Despite serious concerns over Russia's vaccine, which President Vladimir Putin says has been given to his daughter, preliminary results from trials suggest the candidates who took doses experienced no serious adverse side effects and that it was effective.
The Russians claim it is the world's first vaccine, which was developed at the Gamaleya Research Institute.
It has been registered before undergoing Phase 3 trials - when thousands are involved in tests that normally last for months.
The trial results, published in the Lancet, found the vaccine did cause the body to develop antibodies to Covid-19.
Researchers did, however, note a number of limitations to their study - including that it had a short follow-up. It was also a small study, while some parts of the trials included only male volunteers, and there was no placebo or control vaccine.
Scientists also noted that despite planning to recruit healthy volunteers aged 18–60, in general, their study included fairly young volunteers, on average in their 20s and 30s.
How do we know a vaccine will be safe?
Vaccines go through various phases of development and testing and the final phase reveals the level of safety and efficacy profile of the product.
After that, the vaccine needs to go through a review by the national regulatory authority and an ethics committee, who will decide if the vaccine is safe and effective enough to be put on the market.
This is a standard procedure in developed countries like the UK, but the WHO assure the world will have access to a safe vaccine once available.
An official said: “In emergency situations, such as the current one, and for countries whose regulatory authorities are under-resourced, WHO supports the process by running ‘joint reviews’ usually involving independent experts from strong regulatory authorities.”
“Safety is clearly the main concern for any vaccine developed, which is why we have to expect that any vaccine will spend a long time in human clinical trials,” said Dr Blight. “Vaccines are tested rigorously over four phases of clinical trials and at all times monitored for any adverse outcomes, from pain to more severe secondary complications. “The bar is very high for safety with all vaccines and there is no reason to suspect this will be lowered for Covid-19.”
What happens once a vaccine is found?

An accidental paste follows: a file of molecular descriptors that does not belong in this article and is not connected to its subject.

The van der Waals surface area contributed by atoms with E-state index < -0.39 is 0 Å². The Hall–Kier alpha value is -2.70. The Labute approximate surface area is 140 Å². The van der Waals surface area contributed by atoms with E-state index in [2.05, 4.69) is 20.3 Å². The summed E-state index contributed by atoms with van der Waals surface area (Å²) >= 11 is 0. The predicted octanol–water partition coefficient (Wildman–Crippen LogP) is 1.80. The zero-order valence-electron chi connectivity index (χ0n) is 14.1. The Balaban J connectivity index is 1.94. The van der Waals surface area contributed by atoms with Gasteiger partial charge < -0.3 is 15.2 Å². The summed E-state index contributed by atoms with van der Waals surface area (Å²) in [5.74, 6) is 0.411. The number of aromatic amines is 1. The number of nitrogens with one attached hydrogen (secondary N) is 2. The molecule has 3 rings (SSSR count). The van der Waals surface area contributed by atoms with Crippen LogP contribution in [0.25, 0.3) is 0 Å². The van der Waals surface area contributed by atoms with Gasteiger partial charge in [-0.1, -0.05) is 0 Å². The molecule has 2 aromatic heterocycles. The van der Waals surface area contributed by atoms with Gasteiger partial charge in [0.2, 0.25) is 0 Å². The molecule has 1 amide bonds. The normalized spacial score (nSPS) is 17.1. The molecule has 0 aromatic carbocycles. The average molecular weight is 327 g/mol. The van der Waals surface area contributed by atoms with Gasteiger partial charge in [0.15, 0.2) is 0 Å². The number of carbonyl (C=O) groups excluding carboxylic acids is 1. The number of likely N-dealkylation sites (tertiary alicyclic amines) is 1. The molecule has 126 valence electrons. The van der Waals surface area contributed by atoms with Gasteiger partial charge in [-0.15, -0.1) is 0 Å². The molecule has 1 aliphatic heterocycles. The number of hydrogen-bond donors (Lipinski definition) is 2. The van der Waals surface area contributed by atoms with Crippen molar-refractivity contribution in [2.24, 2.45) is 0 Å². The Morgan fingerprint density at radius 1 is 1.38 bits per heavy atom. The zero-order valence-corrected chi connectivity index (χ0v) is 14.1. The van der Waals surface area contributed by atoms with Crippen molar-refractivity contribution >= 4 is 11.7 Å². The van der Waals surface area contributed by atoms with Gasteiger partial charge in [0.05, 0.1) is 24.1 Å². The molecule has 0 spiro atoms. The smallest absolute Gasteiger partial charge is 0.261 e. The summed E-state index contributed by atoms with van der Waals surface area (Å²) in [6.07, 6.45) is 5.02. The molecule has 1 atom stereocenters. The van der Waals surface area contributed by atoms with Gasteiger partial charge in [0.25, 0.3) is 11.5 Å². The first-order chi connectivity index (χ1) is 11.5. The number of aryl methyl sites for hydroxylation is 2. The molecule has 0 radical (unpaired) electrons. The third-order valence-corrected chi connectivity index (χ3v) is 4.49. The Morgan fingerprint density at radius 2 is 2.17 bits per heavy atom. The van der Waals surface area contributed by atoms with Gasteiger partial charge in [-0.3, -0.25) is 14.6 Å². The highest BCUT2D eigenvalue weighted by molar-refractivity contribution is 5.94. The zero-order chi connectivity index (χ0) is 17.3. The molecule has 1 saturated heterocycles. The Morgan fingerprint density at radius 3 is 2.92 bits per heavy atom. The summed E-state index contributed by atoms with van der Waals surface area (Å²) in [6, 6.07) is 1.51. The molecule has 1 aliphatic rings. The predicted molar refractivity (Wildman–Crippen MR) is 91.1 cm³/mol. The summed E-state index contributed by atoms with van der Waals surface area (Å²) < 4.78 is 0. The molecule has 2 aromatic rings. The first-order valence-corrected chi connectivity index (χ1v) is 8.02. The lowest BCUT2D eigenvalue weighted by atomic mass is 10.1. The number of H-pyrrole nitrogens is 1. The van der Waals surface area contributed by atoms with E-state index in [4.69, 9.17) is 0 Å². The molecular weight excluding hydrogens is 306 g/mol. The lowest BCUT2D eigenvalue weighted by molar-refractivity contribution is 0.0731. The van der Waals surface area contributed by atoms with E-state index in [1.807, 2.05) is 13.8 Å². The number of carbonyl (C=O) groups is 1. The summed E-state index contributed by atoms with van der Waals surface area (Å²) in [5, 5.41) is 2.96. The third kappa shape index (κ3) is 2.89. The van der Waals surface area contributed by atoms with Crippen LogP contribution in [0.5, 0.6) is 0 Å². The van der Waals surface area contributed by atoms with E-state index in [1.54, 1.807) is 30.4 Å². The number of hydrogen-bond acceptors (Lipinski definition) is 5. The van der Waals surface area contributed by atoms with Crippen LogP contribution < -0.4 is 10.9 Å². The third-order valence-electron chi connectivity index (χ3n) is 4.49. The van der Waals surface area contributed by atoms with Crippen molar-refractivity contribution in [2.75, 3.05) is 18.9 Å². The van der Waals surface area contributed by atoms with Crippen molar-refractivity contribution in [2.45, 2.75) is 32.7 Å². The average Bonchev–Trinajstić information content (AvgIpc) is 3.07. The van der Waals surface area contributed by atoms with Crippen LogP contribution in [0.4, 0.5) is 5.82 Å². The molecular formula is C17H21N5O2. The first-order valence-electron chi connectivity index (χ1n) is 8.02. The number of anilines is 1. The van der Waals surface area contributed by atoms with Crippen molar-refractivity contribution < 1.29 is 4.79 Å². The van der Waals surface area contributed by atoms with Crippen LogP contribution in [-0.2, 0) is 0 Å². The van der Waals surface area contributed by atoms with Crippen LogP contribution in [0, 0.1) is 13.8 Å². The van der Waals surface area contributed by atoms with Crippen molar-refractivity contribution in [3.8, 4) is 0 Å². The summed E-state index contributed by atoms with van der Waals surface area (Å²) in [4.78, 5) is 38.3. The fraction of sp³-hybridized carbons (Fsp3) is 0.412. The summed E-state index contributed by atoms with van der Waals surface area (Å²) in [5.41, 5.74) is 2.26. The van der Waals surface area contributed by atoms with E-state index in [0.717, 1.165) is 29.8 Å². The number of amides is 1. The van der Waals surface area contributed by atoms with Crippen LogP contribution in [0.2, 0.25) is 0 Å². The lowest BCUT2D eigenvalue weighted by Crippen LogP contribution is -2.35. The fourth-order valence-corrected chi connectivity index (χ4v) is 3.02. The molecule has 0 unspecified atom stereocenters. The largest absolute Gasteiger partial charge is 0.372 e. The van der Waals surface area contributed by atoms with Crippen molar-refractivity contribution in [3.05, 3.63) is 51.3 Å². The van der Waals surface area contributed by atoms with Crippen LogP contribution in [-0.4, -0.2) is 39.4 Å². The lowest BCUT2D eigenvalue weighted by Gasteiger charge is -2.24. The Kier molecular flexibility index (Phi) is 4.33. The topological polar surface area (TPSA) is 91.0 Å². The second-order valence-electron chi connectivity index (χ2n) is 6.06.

"During any stage of vaccine development, ideas are being licensed out to pharma companies to start plans for manufacturing and distribution if the trials prove successful," said Professor Baum.
In May, AstraZeneca announced it has the capacity to manufacture one billion doses of the University of Oxford’s potential vaccine and will begin supply in September if it proves to work.
The pharmaceutical firm said it secured the first agreements for at least 400 million doses of the vaccine.
Even though a vaccine is not ready, the firm stands ready to supply on a mass scale if results match our hopes.
It aims to conclude further deals in order to expand capacity over the next few months to “ensure the delivery of a globally accessible vaccine”.
How can coronavirus be treated in the meantime?
There isn't a specific treatment for Covid-19, but scientists are looking into the effectiveness of drugs used for other conditions.
In June, the UK announced dexamethasone, a cheap and widely available steroid, commonly used to treat arthritis, has been proven to reduce the risk of death.
The mortality rate of those with Covid-19 who end up on a ventilator is above 40%, but this figure was reduced by a third among those prescribed dexamethasone.
It also cuts the risk of death by a fifth for those on oxygen and was described by researchers as “statistically significant”.
The Government’s chief scientific adviser, Sir Patrick Vallance, hailed the findings as “tremendous news”.
Anti-inflammatory and anti-viral drug Remdesevir has also been hailed by some as an effective treatment hat can speed up recovery.
Does a vaccine mean that mean the job will be done?
While a vaccine would obviously represent a massive boost in the fight against the virus, one vaccine may not be enough for permanent protection.
"A golden-bullet vaccine – one shot, life-long protection, is a rarity," Dr Blight explains. "Much more common are vaccines that offer protection for some length of duration – usually years. "Poor duration can be because the vaccine communicates poorly with the immune system or because the virus, bacteria or parasite keeps changing. "For example, you need an annual flu shot - not because it doesn’t work, but because the virus keeps changing its coat. "So, the first vaccine may not be the best vaccine and may not be the one that is used long term." “It may be that continuous iterations of vaccine will be required until there is one that is maximally protective and lasts a long time”, he added. "Don’t underestimate that challenge. Overall, vaccinating populations may take many years.
"So, it is very important that public expectations are that the first vaccine may not be brilliant, that the first vaccine is unlikely to be the be-all and end-all of Covid-19, and that there will likely need to be many vaccines still to come." But make no mistake - vaccines work. When a good vaccine is developed, the public health consequences are enormous. "Think of Polio in the 1950s to Polio today," Dr Blight said. "Banks of people kept on artificial respirators for life, to today the virus is nearly eradicated. "No face mask, hand sanitizer or drug can do that."